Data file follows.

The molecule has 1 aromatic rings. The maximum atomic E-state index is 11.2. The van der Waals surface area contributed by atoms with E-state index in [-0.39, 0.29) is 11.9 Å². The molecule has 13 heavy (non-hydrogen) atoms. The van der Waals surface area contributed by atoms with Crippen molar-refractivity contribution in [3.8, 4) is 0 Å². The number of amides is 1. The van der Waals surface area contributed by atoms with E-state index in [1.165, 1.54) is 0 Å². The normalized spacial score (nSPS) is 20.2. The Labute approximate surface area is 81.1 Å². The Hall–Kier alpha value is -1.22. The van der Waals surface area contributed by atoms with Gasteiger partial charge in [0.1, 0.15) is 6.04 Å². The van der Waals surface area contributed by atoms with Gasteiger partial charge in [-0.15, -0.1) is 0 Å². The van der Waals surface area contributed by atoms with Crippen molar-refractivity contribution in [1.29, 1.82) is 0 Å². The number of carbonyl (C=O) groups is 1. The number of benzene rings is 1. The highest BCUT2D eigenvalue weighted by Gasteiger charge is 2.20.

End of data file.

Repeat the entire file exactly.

The molecule has 1 aromatic rings. The maximum atomic E-state index is 11.2. The van der Waals surface area contributed by atoms with E-state index in [-0.39, 0.29) is 11.9 Å². The molecule has 13 heavy (non-hydrogen) atoms. The van der Waals surface area contributed by atoms with Crippen molar-refractivity contribution in [3.8, 4) is 0 Å². The number of amides is 1. The van der Waals surface area contributed by atoms with E-state index in [1.165, 1.54) is 0 Å². The normalized spacial score (nSPS) is 20.2. The Labute approximate surface area is 81.1 Å². The Hall–Kier alpha value is -1.22. The van der Waals surface area contributed by atoms with Gasteiger partial charge in [0.1, 0.15) is 6.04 Å². The van der Waals surface area contributed by atoms with Gasteiger partial charge in [-0.15, -0.1) is 0 Å². The van der Waals surface area contributed by atoms with Crippen molar-refractivity contribution in [1.29, 1.82) is 0 Å². The number of carbonyl (C=O) groups is 1. The number of benzene rings is 1. The highest BCUT2D eigenvalue weighted by Gasteiger charge is 2.20.